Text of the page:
IAPR/IEEE Winter School on Biometrics 2021

Biometrics: Past, Present and Future

Slides (pdf)  Size: 2.93MB


The origins of present-day biometric recognition can be traced to the Habitual Criminal Bill passed by the British Parliament in 1869. The bill proposed registration of criminals in order to recognize previously convicted offenders when brought up for trial. In response to this bill, the anthropomorphic-based Bertillon system was developed in 1879 and later on, a fingerprint identification system was adopted by the Scotland Yard in 1905. However, it was not until the 1960s that algorithms for automated comparisons of fingerprints, face, and voice were first published (Daugman’s iris recognition algorithm appeared in the IEEE Trans. PAMI in 1993). Automated Fingerprint Identification Systems (AFIS) were later developed for use by law enforcement agencies in 1980s. Today, law enforcement agencies around the world continue to routinely use fingerprints to reliably determine the answers to the questions, “who is this person?” and “have we seen him before?” Outside the realm of forensics, biometrics have been adopted to manage the world’s largest, successful, civil registration system (India’s Aadhaar). Aadhaar has enrolled about 1.3 billion residents using their face, fingerprints and irises for de-duplication (is this person already enrolled in Aadhaar?).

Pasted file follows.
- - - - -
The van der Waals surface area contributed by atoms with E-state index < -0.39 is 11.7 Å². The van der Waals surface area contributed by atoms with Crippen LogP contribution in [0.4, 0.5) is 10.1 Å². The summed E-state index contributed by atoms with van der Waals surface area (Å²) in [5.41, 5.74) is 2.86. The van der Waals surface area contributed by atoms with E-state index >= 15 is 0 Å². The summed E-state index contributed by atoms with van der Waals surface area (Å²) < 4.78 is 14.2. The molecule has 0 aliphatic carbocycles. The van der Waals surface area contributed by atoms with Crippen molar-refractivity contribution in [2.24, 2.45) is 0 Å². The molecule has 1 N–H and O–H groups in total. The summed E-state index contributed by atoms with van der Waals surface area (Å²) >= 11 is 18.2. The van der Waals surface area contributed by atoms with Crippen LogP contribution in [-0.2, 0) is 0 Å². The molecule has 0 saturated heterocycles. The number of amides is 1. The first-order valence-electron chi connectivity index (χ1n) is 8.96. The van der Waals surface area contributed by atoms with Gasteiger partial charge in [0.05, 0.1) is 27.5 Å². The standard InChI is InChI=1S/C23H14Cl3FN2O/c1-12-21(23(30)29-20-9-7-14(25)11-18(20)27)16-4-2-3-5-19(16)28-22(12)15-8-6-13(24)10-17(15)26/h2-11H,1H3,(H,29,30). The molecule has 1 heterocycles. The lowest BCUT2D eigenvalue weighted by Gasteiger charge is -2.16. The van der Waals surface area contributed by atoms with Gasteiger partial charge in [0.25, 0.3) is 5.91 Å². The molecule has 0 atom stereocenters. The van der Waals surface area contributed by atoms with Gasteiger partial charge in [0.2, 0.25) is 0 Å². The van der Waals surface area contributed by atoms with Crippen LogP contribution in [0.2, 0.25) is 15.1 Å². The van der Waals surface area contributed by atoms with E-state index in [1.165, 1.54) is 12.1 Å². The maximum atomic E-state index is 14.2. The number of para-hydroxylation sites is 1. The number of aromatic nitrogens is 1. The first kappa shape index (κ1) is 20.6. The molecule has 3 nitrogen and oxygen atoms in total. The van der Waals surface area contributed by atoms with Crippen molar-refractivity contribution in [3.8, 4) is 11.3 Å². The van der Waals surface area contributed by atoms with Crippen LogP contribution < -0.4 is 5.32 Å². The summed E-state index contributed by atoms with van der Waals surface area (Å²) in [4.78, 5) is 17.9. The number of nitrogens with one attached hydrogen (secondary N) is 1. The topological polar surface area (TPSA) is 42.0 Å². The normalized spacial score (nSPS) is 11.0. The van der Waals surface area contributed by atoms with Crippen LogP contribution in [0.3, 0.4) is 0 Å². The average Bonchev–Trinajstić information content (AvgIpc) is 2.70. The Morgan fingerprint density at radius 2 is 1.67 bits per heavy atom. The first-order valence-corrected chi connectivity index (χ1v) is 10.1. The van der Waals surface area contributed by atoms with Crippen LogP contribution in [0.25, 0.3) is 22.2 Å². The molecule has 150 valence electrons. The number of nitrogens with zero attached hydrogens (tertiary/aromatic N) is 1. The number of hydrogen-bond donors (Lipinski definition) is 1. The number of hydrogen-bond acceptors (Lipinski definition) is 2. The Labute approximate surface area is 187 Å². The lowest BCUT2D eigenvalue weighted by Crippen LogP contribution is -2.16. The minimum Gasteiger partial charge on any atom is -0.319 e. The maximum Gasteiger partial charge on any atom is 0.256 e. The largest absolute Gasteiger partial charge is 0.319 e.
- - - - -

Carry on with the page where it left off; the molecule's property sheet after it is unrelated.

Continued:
The September 11, 2001 terrorist attacks in the United States shifted the focus of biometrics from law enforcement and forensics to immigration control, access to secure buildings, corporate networks, mobile phones and ATM machines, and financial transactions, to name a few. The acceptance and accuracy of biometric deployments in these applications have caused many in the broader computer vision and machine learning communities to form a premature and incorrect opinion that biometric recognition is a solved problem. In my presentation I will attempt to look at my crystal ball and address where do we go from here? and what are the most fruitful directions for biometric researchers, especially those in academia?


Anil K. Jain is a University Distinguished Professor at Michigan State University. He has received Fulbright, Guggenheim, Humboldt and King Sun Fu awards and served as the editor-in-chief of the IEEE Trans. Pattern Analysis and Machine Intelligence. He was elected to the National Academy of Engineering, The World Academy of Science, Indian National Academy of Engineering and the Chinese Academy of Sciences. He currently serves on the Board of Trustees of Mohamed bin Zayed University of Artificial Intelligence (MBZUAI), Abu Dhabi.

Anil Jain

Anil Jain
Michigan State University, US